Eating Disorders and Triggers


By: Geoffrey McMain

Edited by: Kaitlin Graham


Over the past few years, the conversation around eating disorders has reached new heights and illuminated issues that have gone unnoticed and ignored for years. These mental illnesses are extreme conditions that cause severe emotional distress and health problems.


Given this, it’s important to understand the whats, hows, and whys of eating disorders, so they can be identified and remedied with proper medical attention. Scientists believe that there are a multitude of potential factors that can trigger an eating disorder, whether it be biological or sociocultural.


One potential cause identified is genetics, with research showing that twins have similar likelihoods of developing eating disorders, and there is also evidence of certain brain structures being more or less susceptible to these disorders.


Another possible factor is culture, as nations that idolize thinness typically have much higher rates of certain syndromes compared to those that lack such beauty standards.


Even certain personality traits such as neuroticism, impulsivity, and perfectionism can be potential triggers. While no single cause for eating disorders has been found, it’s likely that a combination of these influences is what triggers the development of one.


Eating disorders can take many forms, and even within specific disorders there can be considerable differences from person to person, which means it’s especially important to understand the most common varieties of these illnesses. 


Anorexia Nervosa

Anorexia Nervosa is characterized, like the majority of eating disorders, by abnormally low body weight and a twisted perception of body size that leads to a fierce fear of gaining any weight. People with Anorexia will typically go to extreme lengths to keep from gaining weight and might limit their food intake by forced vomiting, abusing drugs, or exercising excessively. 


Bulimia Nervosa

Bulimia, similar to Anorexia, is rooted in a false idea of weight where self-value is based on body size and shape. What differentiates Bulimia from other disorders like Anorexia is a cycle of binge eating, wherein people lose control over how much they eat, and consume a large number of calories in a short period of time. Then food is purged from the system by self-induced vomiting or by abusing diuretics and enemas.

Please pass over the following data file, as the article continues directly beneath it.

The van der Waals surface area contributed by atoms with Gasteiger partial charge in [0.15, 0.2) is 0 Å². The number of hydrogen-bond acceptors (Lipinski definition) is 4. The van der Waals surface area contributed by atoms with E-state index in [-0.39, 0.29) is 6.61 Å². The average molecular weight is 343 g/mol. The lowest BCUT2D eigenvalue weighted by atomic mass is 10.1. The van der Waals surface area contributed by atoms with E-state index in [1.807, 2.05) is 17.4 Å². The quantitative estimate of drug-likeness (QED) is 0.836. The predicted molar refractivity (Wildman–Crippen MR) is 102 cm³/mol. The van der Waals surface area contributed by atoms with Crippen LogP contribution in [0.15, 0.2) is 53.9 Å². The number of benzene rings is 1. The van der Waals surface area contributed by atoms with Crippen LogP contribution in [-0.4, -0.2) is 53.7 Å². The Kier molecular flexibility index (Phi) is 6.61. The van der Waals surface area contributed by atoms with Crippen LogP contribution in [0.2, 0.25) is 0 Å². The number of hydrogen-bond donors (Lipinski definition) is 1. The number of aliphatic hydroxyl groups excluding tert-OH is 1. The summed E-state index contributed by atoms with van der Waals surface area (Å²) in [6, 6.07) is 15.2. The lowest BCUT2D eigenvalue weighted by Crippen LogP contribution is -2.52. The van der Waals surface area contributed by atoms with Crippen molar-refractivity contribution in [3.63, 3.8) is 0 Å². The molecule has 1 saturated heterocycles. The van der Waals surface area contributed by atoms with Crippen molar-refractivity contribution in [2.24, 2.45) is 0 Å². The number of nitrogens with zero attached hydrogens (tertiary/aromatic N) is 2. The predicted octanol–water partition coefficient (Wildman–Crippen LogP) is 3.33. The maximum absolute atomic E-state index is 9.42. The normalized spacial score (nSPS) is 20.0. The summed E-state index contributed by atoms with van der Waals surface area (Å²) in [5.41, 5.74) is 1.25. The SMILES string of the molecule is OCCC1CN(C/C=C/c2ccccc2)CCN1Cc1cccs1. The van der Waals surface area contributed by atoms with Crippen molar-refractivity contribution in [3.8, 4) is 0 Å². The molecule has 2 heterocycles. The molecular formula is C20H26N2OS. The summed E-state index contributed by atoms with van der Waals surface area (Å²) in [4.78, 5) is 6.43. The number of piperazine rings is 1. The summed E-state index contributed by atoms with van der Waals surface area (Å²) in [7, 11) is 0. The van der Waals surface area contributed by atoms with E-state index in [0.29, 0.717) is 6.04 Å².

Binge Eating Disorder

Binge Eating Disorder is attached to a loss of control when eating, which often leads to binge eating excessive quantities of food repeatedly. Binge Eating Disorder is usually related to cases of obesity, severe weight cycling, and diabetes, as well as other medical problems.



People with Pica will compulsively eat foods without nutrition or that are dangerous, such as ice, paint, plastic, or metal. While Pica is usually a harmless and temporary disorder that can take place in children and pregnant women, Pica can also be extremely unhealthy if it lasts for an extended period of time or involves consuming dangerous substances.


Avoidant Restrictive Food Intake Disorder

Avoidant Restrictive Food Intake Disorder (ARFID) is much like other disorders that limit both the amount and type of food eaten, but ARFID differs in that there is no underlying emotional problem involving perceptions of weight. Instead, ARFID is an extreme form of “picky eating” usually found temporarily in children, but can become a problem for adults who do not consume a healthy amount of calories.


Rumination Disorder

Rumination Disorder is an unconscious syndrome where food is typically eaten in a normal fashion and quantity but will be regurgitated undigested shortly after. While experts know that Rumination Disorder isn’t a voluntary act, they also believe that it can be a learned habit by those with it, and can cause a lack of nutrition.


If you’re looking for more information or medical help for an eating disorder, these are some qualified sources:

Mayo Clinic


Eating Recovery Center